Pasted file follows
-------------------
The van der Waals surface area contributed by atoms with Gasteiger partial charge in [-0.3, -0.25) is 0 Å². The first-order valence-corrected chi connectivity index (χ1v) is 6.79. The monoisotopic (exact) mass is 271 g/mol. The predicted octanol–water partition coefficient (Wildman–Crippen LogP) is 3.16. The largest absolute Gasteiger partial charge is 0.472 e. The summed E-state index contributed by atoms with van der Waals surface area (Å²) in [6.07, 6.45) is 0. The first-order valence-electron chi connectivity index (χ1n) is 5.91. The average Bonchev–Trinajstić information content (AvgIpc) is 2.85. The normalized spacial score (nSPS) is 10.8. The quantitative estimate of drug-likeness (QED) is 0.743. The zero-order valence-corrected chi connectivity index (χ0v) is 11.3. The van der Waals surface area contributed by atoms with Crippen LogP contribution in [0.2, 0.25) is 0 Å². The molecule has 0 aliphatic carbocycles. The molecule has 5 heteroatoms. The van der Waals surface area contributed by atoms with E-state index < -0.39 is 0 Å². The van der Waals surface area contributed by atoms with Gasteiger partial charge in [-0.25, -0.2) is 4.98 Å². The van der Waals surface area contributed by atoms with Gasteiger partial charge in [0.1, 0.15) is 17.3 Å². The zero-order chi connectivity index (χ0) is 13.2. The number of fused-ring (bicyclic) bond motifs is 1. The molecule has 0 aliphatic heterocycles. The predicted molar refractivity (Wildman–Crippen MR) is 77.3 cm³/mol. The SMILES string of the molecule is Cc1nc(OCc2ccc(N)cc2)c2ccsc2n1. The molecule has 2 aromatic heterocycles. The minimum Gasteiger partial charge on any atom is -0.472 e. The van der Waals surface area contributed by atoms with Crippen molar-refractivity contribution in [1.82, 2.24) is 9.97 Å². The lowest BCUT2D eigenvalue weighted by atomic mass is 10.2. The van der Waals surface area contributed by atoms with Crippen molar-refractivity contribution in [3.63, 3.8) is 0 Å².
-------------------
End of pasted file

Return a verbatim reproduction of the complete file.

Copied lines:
The van der Waals surface area contributed by atoms with Gasteiger partial charge in [-0.3, -0.25) is 0 Å². The first-order valence-corrected chi connectivity index (χ1v) is 6.79. The monoisotopic (exact) mass is 271 g/mol. The predicted octanol–water partition coefficient (Wildman–Crippen LogP) is 3.16. The largest absolute Gasteiger partial charge is 0.472 e. The summed E-state index contributed by atoms with van der Waals surface area (Å²) in [6.07, 6.45) is 0. The first-order valence-electron chi connectivity index (χ1n) is 5.91. The average Bonchev–Trinajstić information content (AvgIpc) is 2.85. The normalized spacial score (nSPS) is 10.8. The quantitative estimate of drug-likeness (QED) is 0.743. The zero-order valence-corrected chi connectivity index (χ0v) is 11.3. The van der Waals surface area contributed by atoms with Crippen LogP contribution in [0.2, 0.25) is 0 Å². The molecule has 0 aliphatic carbocycles. The molecule has 5 heteroatoms. The van der Waals surface area contributed by atoms with E-state index < -0.39 is 0 Å². The van der Waals surface area contributed by atoms with Gasteiger partial charge in [-0.25, -0.2) is 4.98 Å². The van der Waals surface area contributed by atoms with Gasteiger partial charge in [0.1, 0.15) is 17.3 Å². The zero-order chi connectivity index (χ0) is 13.2. The number of fused-ring (bicyclic) bond motifs is 1. The molecule has 0 aliphatic heterocycles. The predicted molar refractivity (Wildman–Crippen MR) is 77.3 cm³/mol. The SMILES string of the molecule is Cc1nc(OCc2ccc(N)cc2)c2ccsc2n1. The molecule has 2 aromatic heterocycles. The minimum Gasteiger partial charge on any atom is -0.472 e. The van der Waals surface area contributed by atoms with Crippen molar-refractivity contribution in [1.82, 2.24) is 9.97 Å². The lowest BCUT2D eigenvalue weighted by atomic mass is 10.2. The van der Waals surface area contributed by atoms with Crippen molar-refractivity contribution in [3.63, 3.8) is 0 Å².